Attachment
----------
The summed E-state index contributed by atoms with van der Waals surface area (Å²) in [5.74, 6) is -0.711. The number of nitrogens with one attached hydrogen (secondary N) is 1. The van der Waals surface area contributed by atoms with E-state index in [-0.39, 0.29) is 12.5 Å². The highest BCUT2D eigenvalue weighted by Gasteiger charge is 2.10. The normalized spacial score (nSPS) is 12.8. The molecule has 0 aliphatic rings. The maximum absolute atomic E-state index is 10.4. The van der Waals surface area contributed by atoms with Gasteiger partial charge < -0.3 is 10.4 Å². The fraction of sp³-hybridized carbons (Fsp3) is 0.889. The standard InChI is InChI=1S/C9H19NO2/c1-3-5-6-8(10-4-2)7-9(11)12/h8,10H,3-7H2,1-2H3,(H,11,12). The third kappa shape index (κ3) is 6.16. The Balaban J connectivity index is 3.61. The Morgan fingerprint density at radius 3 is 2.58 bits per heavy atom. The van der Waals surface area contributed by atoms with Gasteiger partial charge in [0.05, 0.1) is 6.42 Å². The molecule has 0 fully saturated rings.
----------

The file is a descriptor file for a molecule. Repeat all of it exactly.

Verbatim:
The summed E-state index contributed by atoms with van der Waals surface area (Å²) in [5.74, 6) is -0.711. The number of nitrogens with one attached hydrogen (secondary N) is 1. The van der Waals surface area contributed by atoms with E-state index in [-0.39, 0.29) is 12.5 Å². The highest BCUT2D eigenvalue weighted by Gasteiger charge is 2.10. The normalized spacial score (nSPS) is 12.8. The molecule has 0 aliphatic rings. The maximum absolute atomic E-state index is 10.4. The van der Waals surface area contributed by atoms with Gasteiger partial charge < -0.3 is 10.4 Å². The fraction of sp³-hybridized carbons (Fsp3) is 0.889. The standard InChI is InChI=1S/C9H19NO2/c1-3-5-6-8(10-4-2)7-9(11)12/h8,10H,3-7H2,1-2H3,(H,11,12). The third kappa shape index (κ3) is 6.16. The Balaban J connectivity index is 3.61. The Morgan fingerprint density at radius 3 is 2.58 bits per heavy atom. The van der Waals surface area contributed by atoms with Gasteiger partial charge in [0.05, 0.1) is 6.42 Å². The molecule has 0 fully saturated rings.